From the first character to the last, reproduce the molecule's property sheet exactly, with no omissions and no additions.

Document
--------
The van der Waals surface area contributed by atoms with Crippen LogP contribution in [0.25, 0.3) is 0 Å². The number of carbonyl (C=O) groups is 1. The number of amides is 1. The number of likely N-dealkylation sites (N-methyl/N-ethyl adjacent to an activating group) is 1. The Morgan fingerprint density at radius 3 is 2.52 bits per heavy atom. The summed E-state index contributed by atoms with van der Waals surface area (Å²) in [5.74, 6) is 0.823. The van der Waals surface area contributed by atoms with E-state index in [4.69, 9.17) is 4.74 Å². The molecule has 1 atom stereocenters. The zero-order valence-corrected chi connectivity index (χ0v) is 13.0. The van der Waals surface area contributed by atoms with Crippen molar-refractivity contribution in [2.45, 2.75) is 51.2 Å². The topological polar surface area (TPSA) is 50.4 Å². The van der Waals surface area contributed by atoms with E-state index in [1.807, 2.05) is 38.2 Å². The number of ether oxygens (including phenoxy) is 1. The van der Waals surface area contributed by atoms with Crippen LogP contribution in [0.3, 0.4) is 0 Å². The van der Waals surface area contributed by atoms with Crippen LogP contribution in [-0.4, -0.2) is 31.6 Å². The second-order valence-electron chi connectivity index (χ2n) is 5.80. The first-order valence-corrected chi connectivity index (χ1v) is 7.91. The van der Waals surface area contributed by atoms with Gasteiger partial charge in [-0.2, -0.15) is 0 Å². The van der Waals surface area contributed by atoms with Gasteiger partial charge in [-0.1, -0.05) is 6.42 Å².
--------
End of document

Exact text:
The van der Waals surface area contributed by atoms with Crippen LogP contribution in [0.25, 0.3) is 0 Å². The number of carbonyl (C=O) groups is 1. The number of amides is 1. The number of likely N-dealkylation sites (N-methyl/N-ethyl adjacent to an activating group) is 1. The Morgan fingerprint density at radius 3 is 2.52 bits per heavy atom. The summed E-state index contributed by atoms with van der Waals surface area (Å²) in [5.74, 6) is 0.823. The van der Waals surface area contributed by atoms with E-state index in [4.69, 9.17) is 4.74 Å². The molecule has 1 atom stereocenters. The zero-order valence-corrected chi connectivity index (χ0v) is 13.0. The van der Waals surface area contributed by atoms with Crippen molar-refractivity contribution in [2.45, 2.75) is 51.2 Å². The topological polar surface area (TPSA) is 50.4 Å². The van der Waals surface area contributed by atoms with E-state index in [1.807, 2.05) is 38.2 Å². The number of ether oxygens (including phenoxy) is 1. The van der Waals surface area contributed by atoms with Crippen LogP contribution in [0.3, 0.4) is 0 Å². The van der Waals surface area contributed by atoms with Crippen LogP contribution in [-0.4, -0.2) is 31.6 Å². The second-order valence-electron chi connectivity index (χ2n) is 5.80. The first-order valence-corrected chi connectivity index (χ1v) is 7.91. The van der Waals surface area contributed by atoms with Gasteiger partial charge in [-0.2, -0.15) is 0 Å². The van der Waals surface area contributed by atoms with Gasteiger partial charge in [-0.1, -0.05) is 6.42 Å².